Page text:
posted by anon1129 at 1:40 PM on June 27


I don't know what state you're in, but it's very unlikely that your landlord can evict you for not having the dog out in four days. She is not the boss of you. If you decide to rehome (and there's no shame in realizing that you can't handle a puppy with your current schedule; they are very demanding; just don't make the same mistake again!), tell her politely but firmly that that is what you are doing, but it's going to take a little while. Unless you are in an extremely precarious position where you can't afford to move next May (which it doesn't sound like), the heavens are not going to open up and rain fire on you on her command. Maybe you should've checked with her first, but obviously she allowed (multiple!) pets in the past, and in fact your lease may say something to that effect ( you should read it carefully), so it wasn't wildly unreasonable for you to go ahead.

There is some stigma attached to rehoming, and it is irresponsible to carelessly pick up a dog or cat without planning how you will look after them, but plenty of people go into the adoption process in good faith, only to find out that for some reason the pet's needs are incompatible with their own. You didn't realize how much harder it would be to look after a dog without your ex-bf. That's a mistake, but not a shameful one. With a puppy in particular, if you're overwhelmed, better to rehome early before they develop bad habits/miss out on key socialization periods.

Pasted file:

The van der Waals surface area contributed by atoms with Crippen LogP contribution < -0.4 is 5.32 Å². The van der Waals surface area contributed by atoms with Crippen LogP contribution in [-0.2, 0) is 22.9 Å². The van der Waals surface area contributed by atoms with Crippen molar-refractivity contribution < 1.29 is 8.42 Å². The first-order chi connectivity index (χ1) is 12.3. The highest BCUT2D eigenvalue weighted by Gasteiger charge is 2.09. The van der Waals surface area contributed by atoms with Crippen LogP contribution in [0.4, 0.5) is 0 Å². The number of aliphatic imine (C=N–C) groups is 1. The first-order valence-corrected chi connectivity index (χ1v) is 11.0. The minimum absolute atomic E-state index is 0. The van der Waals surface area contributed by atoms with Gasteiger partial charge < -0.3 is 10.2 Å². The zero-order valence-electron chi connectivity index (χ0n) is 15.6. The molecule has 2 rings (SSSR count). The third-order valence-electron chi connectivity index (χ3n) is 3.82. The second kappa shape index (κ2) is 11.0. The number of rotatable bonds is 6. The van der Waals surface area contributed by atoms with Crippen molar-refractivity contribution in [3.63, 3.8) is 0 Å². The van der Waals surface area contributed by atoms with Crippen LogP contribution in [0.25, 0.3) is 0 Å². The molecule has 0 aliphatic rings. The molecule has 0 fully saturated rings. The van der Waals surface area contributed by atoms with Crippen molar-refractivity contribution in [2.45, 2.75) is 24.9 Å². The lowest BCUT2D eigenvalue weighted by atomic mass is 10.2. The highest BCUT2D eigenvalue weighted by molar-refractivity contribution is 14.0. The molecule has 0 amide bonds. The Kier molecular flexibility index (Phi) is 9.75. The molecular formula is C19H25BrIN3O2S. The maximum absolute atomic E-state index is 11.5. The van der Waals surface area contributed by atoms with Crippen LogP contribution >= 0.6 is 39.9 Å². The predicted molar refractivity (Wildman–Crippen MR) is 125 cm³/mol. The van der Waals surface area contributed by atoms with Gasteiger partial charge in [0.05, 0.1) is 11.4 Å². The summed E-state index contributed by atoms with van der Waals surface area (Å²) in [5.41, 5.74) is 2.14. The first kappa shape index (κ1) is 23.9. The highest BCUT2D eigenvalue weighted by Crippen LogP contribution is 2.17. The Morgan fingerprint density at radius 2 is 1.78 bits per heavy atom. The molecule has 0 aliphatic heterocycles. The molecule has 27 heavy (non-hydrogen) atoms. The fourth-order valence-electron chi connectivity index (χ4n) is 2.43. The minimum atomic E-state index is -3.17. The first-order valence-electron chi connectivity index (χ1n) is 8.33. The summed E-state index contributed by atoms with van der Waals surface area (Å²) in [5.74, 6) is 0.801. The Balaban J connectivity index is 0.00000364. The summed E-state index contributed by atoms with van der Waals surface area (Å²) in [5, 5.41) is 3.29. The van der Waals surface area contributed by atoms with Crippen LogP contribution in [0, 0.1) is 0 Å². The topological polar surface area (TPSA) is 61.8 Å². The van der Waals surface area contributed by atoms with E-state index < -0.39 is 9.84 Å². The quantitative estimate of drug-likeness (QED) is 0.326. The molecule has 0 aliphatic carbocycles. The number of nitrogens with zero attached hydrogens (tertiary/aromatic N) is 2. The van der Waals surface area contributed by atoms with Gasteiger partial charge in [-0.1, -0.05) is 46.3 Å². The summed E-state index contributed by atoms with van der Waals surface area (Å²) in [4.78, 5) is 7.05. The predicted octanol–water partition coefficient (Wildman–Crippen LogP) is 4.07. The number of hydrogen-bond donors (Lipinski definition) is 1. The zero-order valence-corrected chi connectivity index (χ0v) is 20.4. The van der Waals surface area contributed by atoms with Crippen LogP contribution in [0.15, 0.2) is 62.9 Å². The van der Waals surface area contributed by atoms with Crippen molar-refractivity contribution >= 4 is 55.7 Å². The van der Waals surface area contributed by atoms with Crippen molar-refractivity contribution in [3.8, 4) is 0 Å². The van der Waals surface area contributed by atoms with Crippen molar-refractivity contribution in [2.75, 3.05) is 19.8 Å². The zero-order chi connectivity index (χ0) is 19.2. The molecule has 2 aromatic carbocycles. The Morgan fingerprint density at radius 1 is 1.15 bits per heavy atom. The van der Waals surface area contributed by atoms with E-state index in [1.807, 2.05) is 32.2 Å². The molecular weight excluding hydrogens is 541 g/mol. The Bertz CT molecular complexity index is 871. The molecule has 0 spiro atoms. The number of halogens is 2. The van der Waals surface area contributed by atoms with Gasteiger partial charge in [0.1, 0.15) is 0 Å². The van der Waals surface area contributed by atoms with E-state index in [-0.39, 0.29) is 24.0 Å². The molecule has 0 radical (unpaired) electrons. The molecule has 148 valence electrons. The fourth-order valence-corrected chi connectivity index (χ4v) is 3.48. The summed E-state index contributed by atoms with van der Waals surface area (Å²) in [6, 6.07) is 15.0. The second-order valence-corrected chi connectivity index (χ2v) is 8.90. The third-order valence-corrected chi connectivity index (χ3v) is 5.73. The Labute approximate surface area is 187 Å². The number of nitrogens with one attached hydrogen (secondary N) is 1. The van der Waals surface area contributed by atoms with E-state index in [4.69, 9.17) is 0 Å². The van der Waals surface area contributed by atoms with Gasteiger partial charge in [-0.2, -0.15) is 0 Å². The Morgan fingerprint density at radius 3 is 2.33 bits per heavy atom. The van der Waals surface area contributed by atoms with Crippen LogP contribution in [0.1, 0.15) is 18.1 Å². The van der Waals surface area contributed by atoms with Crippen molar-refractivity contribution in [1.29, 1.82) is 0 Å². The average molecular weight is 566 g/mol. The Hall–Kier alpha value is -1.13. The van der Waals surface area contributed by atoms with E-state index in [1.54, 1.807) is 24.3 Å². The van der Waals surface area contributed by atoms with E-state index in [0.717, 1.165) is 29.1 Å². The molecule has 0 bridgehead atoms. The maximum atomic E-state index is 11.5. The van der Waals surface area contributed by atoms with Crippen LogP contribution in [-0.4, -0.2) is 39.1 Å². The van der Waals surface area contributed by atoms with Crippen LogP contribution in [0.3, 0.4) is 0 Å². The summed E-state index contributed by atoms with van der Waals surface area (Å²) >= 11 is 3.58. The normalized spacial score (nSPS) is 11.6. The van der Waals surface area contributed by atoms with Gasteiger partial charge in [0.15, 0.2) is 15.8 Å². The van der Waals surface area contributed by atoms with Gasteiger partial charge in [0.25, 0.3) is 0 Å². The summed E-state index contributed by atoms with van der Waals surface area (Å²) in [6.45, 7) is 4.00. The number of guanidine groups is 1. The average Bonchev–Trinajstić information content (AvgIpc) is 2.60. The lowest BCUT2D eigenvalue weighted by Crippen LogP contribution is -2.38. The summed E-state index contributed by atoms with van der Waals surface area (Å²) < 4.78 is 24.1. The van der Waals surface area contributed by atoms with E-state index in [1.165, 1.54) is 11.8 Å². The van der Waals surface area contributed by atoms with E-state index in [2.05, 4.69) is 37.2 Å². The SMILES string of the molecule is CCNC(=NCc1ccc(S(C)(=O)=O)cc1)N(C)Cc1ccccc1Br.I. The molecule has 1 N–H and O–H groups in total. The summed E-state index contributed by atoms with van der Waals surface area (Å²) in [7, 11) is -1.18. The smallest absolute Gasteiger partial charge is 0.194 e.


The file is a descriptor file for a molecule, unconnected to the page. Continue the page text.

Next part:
posted by praemunire at 1:55 PM on June 27 [2 favorites]


Maybe you could call some local dog rescues and see if they have suggestions for a back-up if you can't find a new home by Friday. I'd also talk to the landlady on Thursday if you haven't found a place, tell her all the things you are doing and ask for an extension.
posted by hungrytiger at 1:59 PM on June 27


Response by poster: I’m in Missouri, I’m not sure the laws. But my lease ended May 31st and she hasn’t given me another one to sign, she forgets or doesn’t care, so technically I’m not even on a lease. And the lease does say that she was only signing off on the particular dog we had and 2 cats (then 4 cats).

I took care of my boyfriend’s dog great, I loved walking her, took her out, and inside she would sleep or squeak her toy, she was a very low maintenance dog. We had an amazing bond, she loved me lots, would follow me and lay by me always, while I worked she would just sleep next to my chair. I got used to a calm dog. I just think I am incompatible with a high energy puppy and dog, I need a laid back one, and I don’t think she will be one, I don’t know though. I took care of her more than my boyfriend actually since I worked from home. I even made her dog food, would buy her treats and toys and scarfs all the time… I know I can care for a dog but I guess a puppy is just too much.

True that I should rehome ASAP so she can learn good behaviors. She is a good puppy, probably typical.
posted by anon1129 at 2:05 PM on June 27